I will always have especially fond feelings for Michael’s original four-track version with the double-tracked, double-tapped guitars, even though Michael would subsequently go into a “proper” studio and record an equally excellent full-band version of the song (the Michael Andrew Frank Band, as they were known) that features the work of Anders Bostrom (flutes), Maury Rosenberg (keyboards),  Dan Foote (drums/percussion), and Rich Lamb (synth bass), along with Michael’s own guitar & keyboard work.

Michael’s “The 11th Step” is another composition that was created during this especially fertile period when Michael lived in Boston and New York City:

As late as March, 1993, Michael could be heard/seen in New York City playing at places like the Cornelia Street Cafe (the same place where David Amram would hold musical court, I would learn later in John Strausbaugh’s excellent The Village:  400 Years of Beats and Bohemians, Radicals and RoguesA History of Greenwich Village).

For the last 20 years or more, however, Michael has been living in Jerusalem in the Holy Land.

Michael Avraham-1aMichael Avraham-4dMichael Avraham-5e

Q & A with the Artist

Q:  With regard to the original 4-track demo of “Thunderfoote,” did you regard that composition as a ‘breakthrough’ moment of sorts for you, artistically?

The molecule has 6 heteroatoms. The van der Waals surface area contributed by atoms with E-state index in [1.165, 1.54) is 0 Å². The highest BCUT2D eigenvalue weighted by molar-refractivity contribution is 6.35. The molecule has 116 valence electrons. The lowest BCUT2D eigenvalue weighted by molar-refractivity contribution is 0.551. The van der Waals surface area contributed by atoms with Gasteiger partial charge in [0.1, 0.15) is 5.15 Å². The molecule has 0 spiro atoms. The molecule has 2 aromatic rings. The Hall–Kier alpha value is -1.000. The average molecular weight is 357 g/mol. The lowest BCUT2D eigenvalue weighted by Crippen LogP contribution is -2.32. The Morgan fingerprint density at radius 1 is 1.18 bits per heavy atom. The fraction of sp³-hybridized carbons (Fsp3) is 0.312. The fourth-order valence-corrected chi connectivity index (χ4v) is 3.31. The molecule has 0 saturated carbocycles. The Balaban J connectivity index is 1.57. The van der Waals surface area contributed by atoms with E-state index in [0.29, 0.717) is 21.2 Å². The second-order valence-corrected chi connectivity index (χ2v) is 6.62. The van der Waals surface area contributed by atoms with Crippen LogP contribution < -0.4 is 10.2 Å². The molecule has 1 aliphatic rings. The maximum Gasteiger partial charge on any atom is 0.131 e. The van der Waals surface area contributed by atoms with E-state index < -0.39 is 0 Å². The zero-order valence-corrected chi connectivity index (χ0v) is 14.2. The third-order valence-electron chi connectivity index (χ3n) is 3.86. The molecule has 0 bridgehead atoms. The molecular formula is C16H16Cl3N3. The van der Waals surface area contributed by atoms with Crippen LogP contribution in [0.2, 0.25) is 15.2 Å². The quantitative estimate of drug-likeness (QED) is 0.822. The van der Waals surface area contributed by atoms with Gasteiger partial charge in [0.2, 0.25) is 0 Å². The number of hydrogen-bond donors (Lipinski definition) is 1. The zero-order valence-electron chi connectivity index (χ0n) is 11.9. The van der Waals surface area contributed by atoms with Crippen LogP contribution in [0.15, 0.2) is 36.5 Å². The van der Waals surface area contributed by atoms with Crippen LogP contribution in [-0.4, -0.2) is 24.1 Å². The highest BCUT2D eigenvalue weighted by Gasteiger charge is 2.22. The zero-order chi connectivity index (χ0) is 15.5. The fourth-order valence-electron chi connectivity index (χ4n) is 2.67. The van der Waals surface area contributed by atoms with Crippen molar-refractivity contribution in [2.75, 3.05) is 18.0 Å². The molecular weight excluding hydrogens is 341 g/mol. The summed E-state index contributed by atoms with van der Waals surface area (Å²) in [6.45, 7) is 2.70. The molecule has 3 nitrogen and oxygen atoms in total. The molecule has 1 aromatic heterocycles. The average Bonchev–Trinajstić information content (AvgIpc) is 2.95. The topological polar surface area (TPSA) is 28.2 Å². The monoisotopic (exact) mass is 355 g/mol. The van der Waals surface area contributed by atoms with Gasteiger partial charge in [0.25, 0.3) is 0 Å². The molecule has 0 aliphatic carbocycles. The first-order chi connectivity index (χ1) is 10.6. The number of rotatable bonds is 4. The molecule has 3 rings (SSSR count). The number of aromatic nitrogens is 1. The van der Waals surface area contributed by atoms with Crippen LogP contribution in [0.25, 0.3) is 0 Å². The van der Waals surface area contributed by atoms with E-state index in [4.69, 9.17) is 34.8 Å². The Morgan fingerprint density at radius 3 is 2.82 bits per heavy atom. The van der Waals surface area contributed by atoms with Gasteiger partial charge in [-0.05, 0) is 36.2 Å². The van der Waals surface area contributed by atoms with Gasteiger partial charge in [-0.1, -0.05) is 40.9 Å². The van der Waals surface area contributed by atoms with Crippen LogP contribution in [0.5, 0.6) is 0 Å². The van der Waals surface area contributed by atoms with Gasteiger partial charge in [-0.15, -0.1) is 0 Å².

A:  No, that would mean the end of physical existence which is next to impossible while donning the earth suit.

Q:  Did the song come to you all at once – or was it something that manifested itself more slowly over time?  Somewhere in between (or neither)?
A:  Slowly, over the illusion of time.

Q:  How many guitar tracks did you lay down altogether on the original 4-track recording?
A:  2 Tracks

Q:  Any noteworthy stories associated with the studio recording of “Thunderfoote” you made with the Michael Andrew Band?
A:  Labor of love…

Q:  What do you treasure most?
A:  Jerusalem.

Favorite color?   orange

Michael Avraham-2b

Melody, Health and Healing

The life and workings of the body are governed by ten basic pulses. These in turn are vitalized by ten kinds of melody emanating from the soul. Negativity, anxiety and depression weaken the pulses, and this can cause illness. But when the melody of the soul is joyous, it strengthens the vitality of the pulses and brings health to the body.

Likutey Moharan I, 24